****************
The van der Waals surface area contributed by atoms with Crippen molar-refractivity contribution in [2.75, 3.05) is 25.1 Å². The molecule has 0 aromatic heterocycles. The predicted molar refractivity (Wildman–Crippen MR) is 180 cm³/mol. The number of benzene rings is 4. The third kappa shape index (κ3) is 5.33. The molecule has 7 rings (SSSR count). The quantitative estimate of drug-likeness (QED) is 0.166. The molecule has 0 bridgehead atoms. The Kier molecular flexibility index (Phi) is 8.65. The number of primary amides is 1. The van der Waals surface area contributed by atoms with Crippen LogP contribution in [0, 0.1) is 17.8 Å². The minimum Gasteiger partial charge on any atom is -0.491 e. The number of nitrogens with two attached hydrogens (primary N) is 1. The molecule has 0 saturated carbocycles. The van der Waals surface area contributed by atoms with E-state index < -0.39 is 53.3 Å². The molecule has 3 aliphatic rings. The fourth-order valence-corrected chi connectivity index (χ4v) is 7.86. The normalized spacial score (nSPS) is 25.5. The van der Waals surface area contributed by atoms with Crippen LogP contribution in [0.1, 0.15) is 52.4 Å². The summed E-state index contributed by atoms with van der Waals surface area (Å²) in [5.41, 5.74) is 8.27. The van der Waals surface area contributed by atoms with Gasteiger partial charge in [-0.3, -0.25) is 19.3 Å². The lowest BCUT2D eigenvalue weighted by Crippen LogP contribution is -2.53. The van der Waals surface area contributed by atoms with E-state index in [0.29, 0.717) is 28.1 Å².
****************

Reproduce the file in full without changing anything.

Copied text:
The van der Waals surface area contributed by atoms with Crippen molar-refractivity contribution in [2.75, 3.05) is 25.1 Å². The molecule has 0 aromatic heterocycles. The predicted molar refractivity (Wildman–Crippen MR) is 180 cm³/mol. The number of benzene rings is 4. The third kappa shape index (κ3) is 5.33. The molecule has 7 rings (SSSR count). The quantitative estimate of drug-likeness (QED) is 0.166. The molecule has 0 bridgehead atoms. The Kier molecular flexibility index (Phi) is 8.65. The number of primary amides is 1. The van der Waals surface area contributed by atoms with Crippen LogP contribution in [0, 0.1) is 17.8 Å². The minimum Gasteiger partial charge on any atom is -0.491 e. The number of nitrogens with two attached hydrogens (primary N) is 1. The molecule has 0 saturated carbocycles. The van der Waals surface area contributed by atoms with E-state index < -0.39 is 53.3 Å². The molecule has 3 aliphatic rings. The fourth-order valence-corrected chi connectivity index (χ4v) is 7.86. The normalized spacial score (nSPS) is 25.5. The van der Waals surface area contributed by atoms with Crippen LogP contribution in [0.1, 0.15) is 52.4 Å². The summed E-state index contributed by atoms with van der Waals surface area (Å²) in [5.41, 5.74) is 8.27. The van der Waals surface area contributed by atoms with Gasteiger partial charge in [-0.3, -0.25) is 19.3 Å². The lowest BCUT2D eigenvalue weighted by Crippen LogP contribution is -2.53. The van der Waals surface area contributed by atoms with E-state index in [0.29, 0.717) is 28.1 Å².